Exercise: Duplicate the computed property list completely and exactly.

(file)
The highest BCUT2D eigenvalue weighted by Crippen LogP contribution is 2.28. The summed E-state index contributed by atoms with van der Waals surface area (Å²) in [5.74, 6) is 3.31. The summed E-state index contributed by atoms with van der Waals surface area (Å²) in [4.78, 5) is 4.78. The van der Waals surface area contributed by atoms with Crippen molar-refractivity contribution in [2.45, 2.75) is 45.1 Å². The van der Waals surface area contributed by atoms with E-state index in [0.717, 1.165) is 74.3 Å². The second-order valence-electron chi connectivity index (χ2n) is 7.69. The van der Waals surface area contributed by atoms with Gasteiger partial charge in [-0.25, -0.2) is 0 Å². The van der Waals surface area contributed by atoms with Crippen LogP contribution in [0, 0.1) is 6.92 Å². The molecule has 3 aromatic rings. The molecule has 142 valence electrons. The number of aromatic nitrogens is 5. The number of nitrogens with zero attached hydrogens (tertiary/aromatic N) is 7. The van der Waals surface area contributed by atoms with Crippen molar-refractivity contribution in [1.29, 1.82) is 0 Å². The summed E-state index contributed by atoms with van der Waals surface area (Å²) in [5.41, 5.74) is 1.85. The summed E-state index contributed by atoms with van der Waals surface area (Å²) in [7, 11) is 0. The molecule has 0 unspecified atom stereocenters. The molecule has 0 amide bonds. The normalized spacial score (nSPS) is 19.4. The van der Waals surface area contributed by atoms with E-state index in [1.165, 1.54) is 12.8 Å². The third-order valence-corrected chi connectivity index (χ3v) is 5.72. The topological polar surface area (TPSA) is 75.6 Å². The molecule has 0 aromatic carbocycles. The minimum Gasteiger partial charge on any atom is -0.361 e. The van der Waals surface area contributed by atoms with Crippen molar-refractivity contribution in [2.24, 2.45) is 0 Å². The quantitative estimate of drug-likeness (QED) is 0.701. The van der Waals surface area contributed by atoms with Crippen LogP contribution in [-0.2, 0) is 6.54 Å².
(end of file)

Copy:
The highest BCUT2D eigenvalue weighted by Crippen LogP contribution is 2.28. The summed E-state index contributed by atoms with van der Waals surface area (Å²) in [5.74, 6) is 3.31. The summed E-state index contributed by atoms with van der Waals surface area (Å²) in [4.78, 5) is 4.78. The van der Waals surface area contributed by atoms with Crippen molar-refractivity contribution in [2.45, 2.75) is 45.1 Å². The van der Waals surface area contributed by atoms with E-state index in [0.717, 1.165) is 74.3 Å². The second-order valence-electron chi connectivity index (χ2n) is 7.69. The van der Waals surface area contributed by atoms with Gasteiger partial charge in [-0.25, -0.2) is 0 Å². The van der Waals surface area contributed by atoms with Crippen LogP contribution in [0, 0.1) is 6.92 Å². The molecule has 3 aromatic rings. The molecule has 142 valence electrons. The number of aromatic nitrogens is 5. The number of nitrogens with zero attached hydrogens (tertiary/aromatic N) is 7. The van der Waals surface area contributed by atoms with Crippen molar-refractivity contribution in [1.29, 1.82) is 0 Å². The summed E-state index contributed by atoms with van der Waals surface area (Å²) in [5.41, 5.74) is 1.85. The summed E-state index contributed by atoms with van der Waals surface area (Å²) in [7, 11) is 0. The molecule has 0 unspecified atom stereocenters. The molecule has 0 amide bonds. The normalized spacial score (nSPS) is 19.4. The van der Waals surface area contributed by atoms with E-state index in [1.165, 1.54) is 12.8 Å². The third-order valence-corrected chi connectivity index (χ3v) is 5.72. The topological polar surface area (TPSA) is 75.6 Å². The molecule has 0 aromatic carbocycles. The minimum Gasteiger partial charge on any atom is -0.361 e. The van der Waals surface area contributed by atoms with Crippen molar-refractivity contribution in [2.24, 2.45) is 0 Å². The quantitative estimate of drug-likeness (QED) is 0.701. The van der Waals surface area contributed by atoms with Crippen LogP contribution in [-0.2, 0) is 6.54 Å².